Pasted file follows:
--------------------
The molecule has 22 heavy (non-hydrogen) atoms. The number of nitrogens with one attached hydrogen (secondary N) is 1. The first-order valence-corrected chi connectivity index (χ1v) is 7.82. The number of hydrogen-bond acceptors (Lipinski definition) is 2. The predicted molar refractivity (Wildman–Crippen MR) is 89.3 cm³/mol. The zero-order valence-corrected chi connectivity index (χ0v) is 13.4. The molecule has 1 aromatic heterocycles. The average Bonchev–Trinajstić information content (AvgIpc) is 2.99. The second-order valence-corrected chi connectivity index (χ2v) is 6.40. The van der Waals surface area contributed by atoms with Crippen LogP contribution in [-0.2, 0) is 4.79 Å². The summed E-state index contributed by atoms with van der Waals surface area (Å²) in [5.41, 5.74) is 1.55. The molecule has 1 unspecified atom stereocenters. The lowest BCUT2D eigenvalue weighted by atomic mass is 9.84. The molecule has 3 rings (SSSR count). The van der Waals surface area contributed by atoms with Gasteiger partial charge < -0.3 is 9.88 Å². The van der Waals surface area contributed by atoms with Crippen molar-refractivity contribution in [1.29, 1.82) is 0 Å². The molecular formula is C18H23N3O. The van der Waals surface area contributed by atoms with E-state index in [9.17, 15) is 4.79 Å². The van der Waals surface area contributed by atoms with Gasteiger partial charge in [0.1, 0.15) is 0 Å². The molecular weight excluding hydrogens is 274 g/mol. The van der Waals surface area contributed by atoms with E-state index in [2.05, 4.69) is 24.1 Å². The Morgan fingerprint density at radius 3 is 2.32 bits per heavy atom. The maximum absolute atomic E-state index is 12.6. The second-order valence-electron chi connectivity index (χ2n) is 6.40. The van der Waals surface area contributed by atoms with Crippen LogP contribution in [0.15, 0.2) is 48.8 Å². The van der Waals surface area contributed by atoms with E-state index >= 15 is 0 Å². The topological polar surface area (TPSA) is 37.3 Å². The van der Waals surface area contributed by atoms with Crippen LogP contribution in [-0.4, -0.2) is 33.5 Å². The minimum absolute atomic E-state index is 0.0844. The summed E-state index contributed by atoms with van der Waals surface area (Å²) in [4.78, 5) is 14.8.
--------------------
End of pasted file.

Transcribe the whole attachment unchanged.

The molecule has 22 heavy (non-hydrogen) atoms. The number of nitrogens with one attached hydrogen (secondary N) is 1. The first-order valence-corrected chi connectivity index (χ1v) is 7.82. The number of hydrogen-bond acceptors (Lipinski definition) is 2. The predicted molar refractivity (Wildman–Crippen MR) is 89.3 cm³/mol. The zero-order valence-corrected chi connectivity index (χ0v) is 13.4. The molecule has 1 aromatic heterocycles. The average Bonchev–Trinajstić information content (AvgIpc) is 2.99. The second-order valence-corrected chi connectivity index (χ2v) is 6.40. The van der Waals surface area contributed by atoms with Crippen LogP contribution in [-0.2, 0) is 4.79 Å². The summed E-state index contributed by atoms with van der Waals surface area (Å²) in [5.41, 5.74) is 1.55. The molecule has 1 unspecified atom stereocenters. The lowest BCUT2D eigenvalue weighted by atomic mass is 9.84. The molecule has 3 rings (SSSR count). The van der Waals surface area contributed by atoms with Gasteiger partial charge < -0.3 is 9.88 Å². The van der Waals surface area contributed by atoms with Crippen molar-refractivity contribution in [1.29, 1.82) is 0 Å². The molecular formula is C18H23N3O. The van der Waals surface area contributed by atoms with E-state index in [9.17, 15) is 4.79 Å². The van der Waals surface area contributed by atoms with Gasteiger partial charge in [0.1, 0.15) is 0 Å². The molecular weight excluding hydrogens is 274 g/mol. The van der Waals surface area contributed by atoms with E-state index in [2.05, 4.69) is 24.1 Å². The Morgan fingerprint density at radius 3 is 2.32 bits per heavy atom. The maximum absolute atomic E-state index is 12.6. The second-order valence-electron chi connectivity index (χ2n) is 6.40. The van der Waals surface area contributed by atoms with Crippen LogP contribution in [0.15, 0.2) is 48.8 Å². The van der Waals surface area contributed by atoms with E-state index >= 15 is 0 Å². The topological polar surface area (TPSA) is 37.3 Å². The van der Waals surface area contributed by atoms with Crippen LogP contribution in [-0.4, -0.2) is 33.5 Å². The minimum absolute atomic E-state index is 0.0844. The summed E-state index contributed by atoms with van der Waals surface area (Å²) in [4.78, 5) is 14.8.